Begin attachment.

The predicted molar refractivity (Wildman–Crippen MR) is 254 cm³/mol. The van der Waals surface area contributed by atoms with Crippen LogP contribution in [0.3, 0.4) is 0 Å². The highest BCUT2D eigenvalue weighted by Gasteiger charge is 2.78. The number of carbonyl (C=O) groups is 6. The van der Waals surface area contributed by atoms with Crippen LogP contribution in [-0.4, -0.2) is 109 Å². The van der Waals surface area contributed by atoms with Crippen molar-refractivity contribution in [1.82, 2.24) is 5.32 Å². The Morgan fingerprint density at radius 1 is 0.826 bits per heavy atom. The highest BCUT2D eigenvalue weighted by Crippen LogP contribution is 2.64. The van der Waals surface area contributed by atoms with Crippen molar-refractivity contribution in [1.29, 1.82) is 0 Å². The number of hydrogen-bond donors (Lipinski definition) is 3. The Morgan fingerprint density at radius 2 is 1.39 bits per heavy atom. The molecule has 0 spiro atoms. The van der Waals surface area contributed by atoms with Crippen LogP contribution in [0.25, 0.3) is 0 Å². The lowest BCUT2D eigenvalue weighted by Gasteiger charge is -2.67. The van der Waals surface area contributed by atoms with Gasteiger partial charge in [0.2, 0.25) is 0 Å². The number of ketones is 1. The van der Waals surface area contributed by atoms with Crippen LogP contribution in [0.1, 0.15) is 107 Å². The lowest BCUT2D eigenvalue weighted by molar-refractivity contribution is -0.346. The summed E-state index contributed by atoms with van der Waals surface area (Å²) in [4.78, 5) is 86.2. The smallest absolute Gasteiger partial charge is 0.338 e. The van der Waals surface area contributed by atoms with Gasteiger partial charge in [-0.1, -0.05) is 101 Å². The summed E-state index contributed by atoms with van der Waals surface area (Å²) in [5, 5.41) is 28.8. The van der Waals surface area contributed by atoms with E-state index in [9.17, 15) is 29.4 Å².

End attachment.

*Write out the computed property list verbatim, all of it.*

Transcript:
The predicted molar refractivity (Wildman–Crippen MR) is 254 cm³/mol. The van der Waals surface area contributed by atoms with Crippen LogP contribution in [0.3, 0.4) is 0 Å². The highest BCUT2D eigenvalue weighted by Gasteiger charge is 2.78. The number of carbonyl (C=O) groups is 6. The van der Waals surface area contributed by atoms with Crippen LogP contribution in [-0.4, -0.2) is 109 Å². The van der Waals surface area contributed by atoms with Crippen molar-refractivity contribution in [1.82, 2.24) is 5.32 Å². The Morgan fingerprint density at radius 1 is 0.826 bits per heavy atom. The highest BCUT2D eigenvalue weighted by Crippen LogP contribution is 2.64. The van der Waals surface area contributed by atoms with Crippen molar-refractivity contribution in [1.29, 1.82) is 0 Å². The number of hydrogen-bond donors (Lipinski definition) is 3. The Morgan fingerprint density at radius 2 is 1.39 bits per heavy atom. The molecule has 0 spiro atoms. The van der Waals surface area contributed by atoms with Crippen LogP contribution in [0.25, 0.3) is 0 Å². The lowest BCUT2D eigenvalue weighted by Gasteiger charge is -2.67. The van der Waals surface area contributed by atoms with Gasteiger partial charge in [0.2, 0.25) is 0 Å². The number of ketones is 1. The van der Waals surface area contributed by atoms with Crippen LogP contribution in [0.1, 0.15) is 107 Å². The lowest BCUT2D eigenvalue weighted by molar-refractivity contribution is -0.346. The summed E-state index contributed by atoms with van der Waals surface area (Å²) in [4.78, 5) is 86.2. The smallest absolute Gasteiger partial charge is 0.338 e. The van der Waals surface area contributed by atoms with Gasteiger partial charge in [-0.1, -0.05) is 101 Å². The summed E-state index contributed by atoms with van der Waals surface area (Å²) in [5, 5.41) is 28.8. The van der Waals surface area contributed by atoms with E-state index in [9.17, 15) is 29.4 Å².